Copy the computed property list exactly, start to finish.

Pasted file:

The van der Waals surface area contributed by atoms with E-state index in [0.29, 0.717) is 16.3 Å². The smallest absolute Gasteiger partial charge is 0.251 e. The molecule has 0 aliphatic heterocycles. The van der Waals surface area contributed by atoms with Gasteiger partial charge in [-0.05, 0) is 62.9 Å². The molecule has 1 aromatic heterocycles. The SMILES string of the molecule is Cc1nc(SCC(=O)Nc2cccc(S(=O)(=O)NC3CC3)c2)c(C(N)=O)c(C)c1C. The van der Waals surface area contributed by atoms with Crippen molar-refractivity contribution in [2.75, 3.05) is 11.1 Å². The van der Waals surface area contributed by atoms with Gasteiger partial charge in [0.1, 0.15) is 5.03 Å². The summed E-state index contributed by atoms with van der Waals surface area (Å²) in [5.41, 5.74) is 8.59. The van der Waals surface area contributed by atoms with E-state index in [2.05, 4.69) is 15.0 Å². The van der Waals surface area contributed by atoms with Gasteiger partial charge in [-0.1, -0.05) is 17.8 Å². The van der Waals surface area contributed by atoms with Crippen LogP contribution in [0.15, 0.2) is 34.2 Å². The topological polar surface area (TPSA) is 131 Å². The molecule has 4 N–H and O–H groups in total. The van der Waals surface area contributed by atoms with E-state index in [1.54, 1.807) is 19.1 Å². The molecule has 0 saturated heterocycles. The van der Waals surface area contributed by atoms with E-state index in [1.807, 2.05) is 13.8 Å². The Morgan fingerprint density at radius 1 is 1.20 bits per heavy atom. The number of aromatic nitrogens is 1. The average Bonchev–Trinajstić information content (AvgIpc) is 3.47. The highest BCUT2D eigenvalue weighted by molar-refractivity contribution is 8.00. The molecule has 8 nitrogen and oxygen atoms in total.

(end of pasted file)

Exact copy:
The van der Waals surface area contributed by atoms with E-state index in [0.29, 0.717) is 16.3 Å². The smallest absolute Gasteiger partial charge is 0.251 e. The molecule has 0 aliphatic heterocycles. The van der Waals surface area contributed by atoms with Gasteiger partial charge in [-0.05, 0) is 62.9 Å². The molecule has 1 aromatic heterocycles. The SMILES string of the molecule is Cc1nc(SCC(=O)Nc2cccc(S(=O)(=O)NC3CC3)c2)c(C(N)=O)c(C)c1C. The van der Waals surface area contributed by atoms with Crippen molar-refractivity contribution in [2.75, 3.05) is 11.1 Å². The van der Waals surface area contributed by atoms with Gasteiger partial charge in [0.1, 0.15) is 5.03 Å². The summed E-state index contributed by atoms with van der Waals surface area (Å²) in [5.41, 5.74) is 8.59. The van der Waals surface area contributed by atoms with E-state index in [2.05, 4.69) is 15.0 Å². The van der Waals surface area contributed by atoms with Gasteiger partial charge in [-0.1, -0.05) is 17.8 Å². The van der Waals surface area contributed by atoms with Crippen LogP contribution in [0.15, 0.2) is 34.2 Å². The topological polar surface area (TPSA) is 131 Å². The molecule has 4 N–H and O–H groups in total. The van der Waals surface area contributed by atoms with E-state index in [1.54, 1.807) is 19.1 Å². The molecule has 0 saturated heterocycles. The van der Waals surface area contributed by atoms with E-state index in [1.807, 2.05) is 13.8 Å². The Morgan fingerprint density at radius 1 is 1.20 bits per heavy atom. The number of aromatic nitrogens is 1. The average Bonchev–Trinajstić information content (AvgIpc) is 3.47. The highest BCUT2D eigenvalue weighted by molar-refractivity contribution is 8.00. The molecule has 8 nitrogen and oxygen atoms in total.